Cyclone Bulbul claimed 20 lives in West Bengal, Odisha and Bangladesh as on Sunday (November 10) as it displaced more than 23 lakh people along the coasts.
On Sunday morning, four people died in West Bengal, however, the toll reached 10 by end of the day. In Odisha and Bangladesh two and eight people died in rain related issues.
The cyclone has affected at least 2.73 lakh families and 1.78 lakh people were moved to relief camps set up in nine places in the West Bengal.
Around 4,000 people were evacuated in Odisha from vulnerable and low-lying areas in some coastal regions of the state and shifted to 47 cyclone shelters and the Bangladesh authorities evacuated 21 lakh people.
West Bengal Chief Minister Mamata Banerjee on Sunday said she is monitoring the situation and the administration has taken all measures to tackle any contingency in view of cyclone Bulbul. She appealed to citizens to maintain calm and not to panic.
Even though cyclone Bulbul wreaked havoc in the coastal districts of West Bengal and disrupted normal life in West Bengal, it has managed to significantly improve the air quality in the metropolis, a senior official said on Sunday.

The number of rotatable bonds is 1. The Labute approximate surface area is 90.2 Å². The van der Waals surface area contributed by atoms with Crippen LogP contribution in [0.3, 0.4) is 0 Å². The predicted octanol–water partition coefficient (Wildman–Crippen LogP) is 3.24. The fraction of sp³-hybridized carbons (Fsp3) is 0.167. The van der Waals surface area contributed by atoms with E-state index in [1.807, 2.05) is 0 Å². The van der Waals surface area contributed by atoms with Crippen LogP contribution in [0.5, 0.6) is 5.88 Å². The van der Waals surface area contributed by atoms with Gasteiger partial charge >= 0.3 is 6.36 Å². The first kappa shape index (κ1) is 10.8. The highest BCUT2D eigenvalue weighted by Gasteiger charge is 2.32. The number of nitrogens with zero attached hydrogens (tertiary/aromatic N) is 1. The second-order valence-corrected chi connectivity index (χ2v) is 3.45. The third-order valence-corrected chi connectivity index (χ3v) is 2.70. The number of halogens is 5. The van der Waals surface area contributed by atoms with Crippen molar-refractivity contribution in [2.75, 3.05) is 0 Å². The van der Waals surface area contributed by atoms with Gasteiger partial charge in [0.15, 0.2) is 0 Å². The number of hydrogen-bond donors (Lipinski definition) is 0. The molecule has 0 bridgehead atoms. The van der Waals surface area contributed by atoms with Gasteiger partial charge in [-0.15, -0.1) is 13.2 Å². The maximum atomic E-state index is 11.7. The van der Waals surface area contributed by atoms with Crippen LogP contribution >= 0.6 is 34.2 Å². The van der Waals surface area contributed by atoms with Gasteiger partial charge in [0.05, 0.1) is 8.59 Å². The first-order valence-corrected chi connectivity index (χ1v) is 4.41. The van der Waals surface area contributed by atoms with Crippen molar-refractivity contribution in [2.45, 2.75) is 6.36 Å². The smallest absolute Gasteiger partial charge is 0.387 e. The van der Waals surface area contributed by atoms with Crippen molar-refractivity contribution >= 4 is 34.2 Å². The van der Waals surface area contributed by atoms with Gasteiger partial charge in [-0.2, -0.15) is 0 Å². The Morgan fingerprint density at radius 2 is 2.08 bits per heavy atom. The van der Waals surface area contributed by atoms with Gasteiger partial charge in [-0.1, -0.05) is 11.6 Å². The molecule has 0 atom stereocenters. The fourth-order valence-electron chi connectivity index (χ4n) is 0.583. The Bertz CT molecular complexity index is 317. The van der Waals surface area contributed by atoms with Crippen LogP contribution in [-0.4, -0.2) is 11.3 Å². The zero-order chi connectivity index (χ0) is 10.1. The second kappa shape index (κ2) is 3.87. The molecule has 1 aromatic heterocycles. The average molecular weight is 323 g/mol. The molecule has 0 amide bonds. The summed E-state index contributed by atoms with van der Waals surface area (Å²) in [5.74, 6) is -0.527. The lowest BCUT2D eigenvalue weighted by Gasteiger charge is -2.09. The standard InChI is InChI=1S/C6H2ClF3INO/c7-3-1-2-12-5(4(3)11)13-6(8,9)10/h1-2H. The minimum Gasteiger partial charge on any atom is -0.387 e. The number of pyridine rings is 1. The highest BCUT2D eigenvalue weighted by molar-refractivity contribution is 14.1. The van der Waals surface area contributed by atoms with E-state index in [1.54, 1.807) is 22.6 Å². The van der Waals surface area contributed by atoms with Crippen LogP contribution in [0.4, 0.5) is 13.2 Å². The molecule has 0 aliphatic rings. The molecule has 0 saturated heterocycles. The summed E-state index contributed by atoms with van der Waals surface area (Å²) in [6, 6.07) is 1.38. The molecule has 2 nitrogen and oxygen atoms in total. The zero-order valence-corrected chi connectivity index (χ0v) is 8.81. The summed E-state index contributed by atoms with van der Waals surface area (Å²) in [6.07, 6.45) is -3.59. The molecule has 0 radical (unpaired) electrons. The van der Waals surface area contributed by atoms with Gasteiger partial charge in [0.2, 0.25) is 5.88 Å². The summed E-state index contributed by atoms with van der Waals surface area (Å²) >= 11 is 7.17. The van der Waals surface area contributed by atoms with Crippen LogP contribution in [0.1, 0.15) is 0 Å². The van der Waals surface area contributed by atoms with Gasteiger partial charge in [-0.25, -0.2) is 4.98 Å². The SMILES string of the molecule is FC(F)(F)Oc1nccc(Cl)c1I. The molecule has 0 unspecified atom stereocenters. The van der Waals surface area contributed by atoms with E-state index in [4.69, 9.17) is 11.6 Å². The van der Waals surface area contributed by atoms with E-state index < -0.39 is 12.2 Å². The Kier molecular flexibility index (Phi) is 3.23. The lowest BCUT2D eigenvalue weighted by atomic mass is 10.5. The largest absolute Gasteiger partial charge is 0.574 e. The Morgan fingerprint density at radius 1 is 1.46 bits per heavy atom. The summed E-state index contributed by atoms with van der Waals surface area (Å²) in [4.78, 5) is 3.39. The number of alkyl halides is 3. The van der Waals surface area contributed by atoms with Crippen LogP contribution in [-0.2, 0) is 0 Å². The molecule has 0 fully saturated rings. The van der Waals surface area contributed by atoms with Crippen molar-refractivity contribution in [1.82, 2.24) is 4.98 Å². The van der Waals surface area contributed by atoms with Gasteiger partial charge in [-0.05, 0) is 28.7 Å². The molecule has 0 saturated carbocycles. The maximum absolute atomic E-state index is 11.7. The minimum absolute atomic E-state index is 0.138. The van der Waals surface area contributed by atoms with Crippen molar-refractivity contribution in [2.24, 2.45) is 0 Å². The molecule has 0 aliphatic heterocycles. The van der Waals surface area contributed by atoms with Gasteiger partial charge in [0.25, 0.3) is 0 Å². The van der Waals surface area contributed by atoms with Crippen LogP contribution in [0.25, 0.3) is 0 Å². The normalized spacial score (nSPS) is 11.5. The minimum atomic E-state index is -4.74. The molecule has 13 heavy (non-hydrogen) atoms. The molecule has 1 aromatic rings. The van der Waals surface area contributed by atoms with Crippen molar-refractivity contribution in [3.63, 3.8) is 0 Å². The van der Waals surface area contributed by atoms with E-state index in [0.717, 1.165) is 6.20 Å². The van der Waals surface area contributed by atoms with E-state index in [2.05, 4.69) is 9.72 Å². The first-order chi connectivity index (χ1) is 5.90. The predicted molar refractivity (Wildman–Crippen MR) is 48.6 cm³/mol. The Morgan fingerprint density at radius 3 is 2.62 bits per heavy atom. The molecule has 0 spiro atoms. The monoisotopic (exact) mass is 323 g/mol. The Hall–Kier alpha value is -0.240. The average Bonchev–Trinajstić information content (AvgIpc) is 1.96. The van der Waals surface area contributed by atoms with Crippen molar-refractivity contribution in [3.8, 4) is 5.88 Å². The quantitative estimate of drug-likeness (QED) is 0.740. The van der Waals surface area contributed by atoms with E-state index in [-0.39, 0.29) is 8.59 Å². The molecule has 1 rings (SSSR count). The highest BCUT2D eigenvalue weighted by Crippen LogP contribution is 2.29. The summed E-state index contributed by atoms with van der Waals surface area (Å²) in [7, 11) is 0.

The city’s air quality became ‘good’ and ‘satisfactory’ after the storm, which was ‘poor’ two days back, according to the West Bengal Pollution Control Board (WBPCB) readings.
While the AQI (PM 2.5) at Ballygunge air monitoring station read 46 at 4 pm on Sunday, that at Fort William was 40 during the same period, a WBPCB official said.
“He said the AQI (PM 2.5) at Victoria Memorial air monitoring station read 46 while the corresponding readings at Jadavpur and Rabindra Bharati University stations were 19 and 54 during the same period.”
AQI (PM 2.5) from 0-40 is termed as ‘good’, while AQI 50-100 is considered ‘satisfactory’ in the environmental parlance, the official said.
Environmentalist S M Ghosh said while the air quality of the city improved by 90% after the rain, the phenomenon of showers clearing air pollution is only temporary.
“As the rain subsides, polluting particles from diesel vehicles, coal-based oven and dust from construction sites will invade the air again,” he said.
In Odisha, two people died and an NDRF personnel was seriously injured during restoration operation in Bhadrak district, Additional District Magistrate (ADM) Shyama Bhakta Mishra said.
While the death of an elderly man was reported earlier owing to wall collapse in Kendrapara on Saturday, another casualty due to drowning came to light on Sunday in Mahakalapada area of the district, a senior official said.
A National Disaster Response Force (NDRF) personnel was seriously injured during restoration operation in Bhadrak district, Additional District Magistrate (ADM) Shyama Bhakta Mishra said.
Manoranjan Prasad, who headed an NDRF unit, was busy clearing uprooted trees in the Basuvedpur area when an electric pole fell on him, Mishra said. He was immediately rushed to a nearby hospital and then shifted to SCB Medical College and Hospital in Cuttack.